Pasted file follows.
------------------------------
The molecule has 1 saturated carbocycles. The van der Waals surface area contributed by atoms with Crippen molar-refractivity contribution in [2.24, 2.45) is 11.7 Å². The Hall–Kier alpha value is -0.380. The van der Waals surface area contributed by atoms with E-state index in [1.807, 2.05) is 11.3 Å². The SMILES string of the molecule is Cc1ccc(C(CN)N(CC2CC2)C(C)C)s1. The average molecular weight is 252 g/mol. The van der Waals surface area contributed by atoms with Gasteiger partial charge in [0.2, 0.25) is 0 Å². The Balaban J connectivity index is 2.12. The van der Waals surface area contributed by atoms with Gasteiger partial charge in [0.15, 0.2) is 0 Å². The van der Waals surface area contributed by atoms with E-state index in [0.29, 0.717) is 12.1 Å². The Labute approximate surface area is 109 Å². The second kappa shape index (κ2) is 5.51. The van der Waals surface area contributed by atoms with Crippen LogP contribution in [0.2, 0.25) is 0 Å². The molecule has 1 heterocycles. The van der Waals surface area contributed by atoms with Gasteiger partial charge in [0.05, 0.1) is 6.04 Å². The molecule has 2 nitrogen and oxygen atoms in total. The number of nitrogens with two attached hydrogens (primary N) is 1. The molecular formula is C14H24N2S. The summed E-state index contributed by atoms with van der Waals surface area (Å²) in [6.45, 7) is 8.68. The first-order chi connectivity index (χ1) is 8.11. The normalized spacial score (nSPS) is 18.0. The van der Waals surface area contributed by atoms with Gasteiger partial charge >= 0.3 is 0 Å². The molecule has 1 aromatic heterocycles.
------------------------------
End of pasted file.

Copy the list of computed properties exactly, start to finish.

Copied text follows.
The molecule has 1 saturated carbocycles. The van der Waals surface area contributed by atoms with Crippen molar-refractivity contribution in [2.24, 2.45) is 11.7 Å². The Hall–Kier alpha value is -0.380. The van der Waals surface area contributed by atoms with E-state index in [1.807, 2.05) is 11.3 Å². The SMILES string of the molecule is Cc1ccc(C(CN)N(CC2CC2)C(C)C)s1. The average molecular weight is 252 g/mol. The van der Waals surface area contributed by atoms with Gasteiger partial charge in [0.2, 0.25) is 0 Å². The Balaban J connectivity index is 2.12. The van der Waals surface area contributed by atoms with Gasteiger partial charge in [0.15, 0.2) is 0 Å². The van der Waals surface area contributed by atoms with E-state index in [0.29, 0.717) is 12.1 Å². The Labute approximate surface area is 109 Å². The second kappa shape index (κ2) is 5.51. The van der Waals surface area contributed by atoms with Crippen LogP contribution in [0.2, 0.25) is 0 Å². The molecule has 1 heterocycles. The van der Waals surface area contributed by atoms with Gasteiger partial charge in [0.05, 0.1) is 6.04 Å². The molecule has 2 nitrogen and oxygen atoms in total. The number of nitrogens with two attached hydrogens (primary N) is 1. The molecular formula is C14H24N2S. The summed E-state index contributed by atoms with van der Waals surface area (Å²) in [6.45, 7) is 8.68. The first-order chi connectivity index (χ1) is 8.11. The normalized spacial score (nSPS) is 18.0. The van der Waals surface area contributed by atoms with Gasteiger partial charge >= 0.3 is 0 Å². The molecule has 1 aromatic heterocycles.